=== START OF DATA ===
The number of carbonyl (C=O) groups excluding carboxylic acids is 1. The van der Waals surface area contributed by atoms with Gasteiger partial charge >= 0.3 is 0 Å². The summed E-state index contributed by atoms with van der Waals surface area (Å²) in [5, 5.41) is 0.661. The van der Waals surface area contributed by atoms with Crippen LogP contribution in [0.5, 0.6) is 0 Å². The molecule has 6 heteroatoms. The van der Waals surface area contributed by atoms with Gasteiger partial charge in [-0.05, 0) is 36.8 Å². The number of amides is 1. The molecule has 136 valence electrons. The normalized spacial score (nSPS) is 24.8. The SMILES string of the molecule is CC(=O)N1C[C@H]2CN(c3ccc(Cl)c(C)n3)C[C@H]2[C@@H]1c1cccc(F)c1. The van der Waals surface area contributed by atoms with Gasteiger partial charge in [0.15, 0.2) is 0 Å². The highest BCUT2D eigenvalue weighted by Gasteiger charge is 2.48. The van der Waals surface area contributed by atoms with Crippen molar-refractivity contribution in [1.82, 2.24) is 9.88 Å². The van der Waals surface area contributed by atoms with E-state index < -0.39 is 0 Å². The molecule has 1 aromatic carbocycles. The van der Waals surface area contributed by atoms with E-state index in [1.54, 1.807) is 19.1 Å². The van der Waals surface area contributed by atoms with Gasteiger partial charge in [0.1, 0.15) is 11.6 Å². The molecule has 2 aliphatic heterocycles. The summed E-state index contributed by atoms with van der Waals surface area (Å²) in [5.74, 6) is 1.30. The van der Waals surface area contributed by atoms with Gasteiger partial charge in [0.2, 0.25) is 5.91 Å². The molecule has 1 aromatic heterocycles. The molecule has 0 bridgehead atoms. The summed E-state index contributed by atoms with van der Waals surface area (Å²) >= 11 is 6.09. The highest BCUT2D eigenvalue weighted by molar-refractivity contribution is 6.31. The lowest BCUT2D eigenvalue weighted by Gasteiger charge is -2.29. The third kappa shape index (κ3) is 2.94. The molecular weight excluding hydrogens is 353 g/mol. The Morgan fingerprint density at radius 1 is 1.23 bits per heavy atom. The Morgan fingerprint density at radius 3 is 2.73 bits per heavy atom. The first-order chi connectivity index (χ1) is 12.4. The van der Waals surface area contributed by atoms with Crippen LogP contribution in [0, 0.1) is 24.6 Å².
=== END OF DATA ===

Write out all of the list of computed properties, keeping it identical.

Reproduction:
The number of carbonyl (C=O) groups excluding carboxylic acids is 1. The van der Waals surface area contributed by atoms with Gasteiger partial charge >= 0.3 is 0 Å². The summed E-state index contributed by atoms with van der Waals surface area (Å²) in [5, 5.41) is 0.661. The van der Waals surface area contributed by atoms with Crippen LogP contribution in [0.5, 0.6) is 0 Å². The molecule has 6 heteroatoms. The van der Waals surface area contributed by atoms with Gasteiger partial charge in [-0.05, 0) is 36.8 Å². The number of amides is 1. The molecule has 136 valence electrons. The normalized spacial score (nSPS) is 24.8. The SMILES string of the molecule is CC(=O)N1C[C@H]2CN(c3ccc(Cl)c(C)n3)C[C@H]2[C@@H]1c1cccc(F)c1. The van der Waals surface area contributed by atoms with Gasteiger partial charge in [0.15, 0.2) is 0 Å². The highest BCUT2D eigenvalue weighted by Gasteiger charge is 2.48. The van der Waals surface area contributed by atoms with Crippen molar-refractivity contribution in [1.82, 2.24) is 9.88 Å². The van der Waals surface area contributed by atoms with E-state index < -0.39 is 0 Å². The molecule has 1 aromatic carbocycles. The van der Waals surface area contributed by atoms with E-state index in [1.54, 1.807) is 19.1 Å². The van der Waals surface area contributed by atoms with Gasteiger partial charge in [0.1, 0.15) is 11.6 Å². The molecule has 2 aliphatic heterocycles. The summed E-state index contributed by atoms with van der Waals surface area (Å²) in [5.74, 6) is 1.30. The van der Waals surface area contributed by atoms with Gasteiger partial charge in [0.2, 0.25) is 5.91 Å². The molecule has 1 aromatic heterocycles. The molecule has 0 bridgehead atoms. The summed E-state index contributed by atoms with van der Waals surface area (Å²) >= 11 is 6.09. The highest BCUT2D eigenvalue weighted by molar-refractivity contribution is 6.31. The lowest BCUT2D eigenvalue weighted by Gasteiger charge is -2.29. The third kappa shape index (κ3) is 2.94. The molecular weight excluding hydrogens is 353 g/mol. The Morgan fingerprint density at radius 1 is 1.23 bits per heavy atom. The Morgan fingerprint density at radius 3 is 2.73 bits per heavy atom. The first-order chi connectivity index (χ1) is 12.4. The van der Waals surface area contributed by atoms with Crippen LogP contribution in [0, 0.1) is 24.6 Å².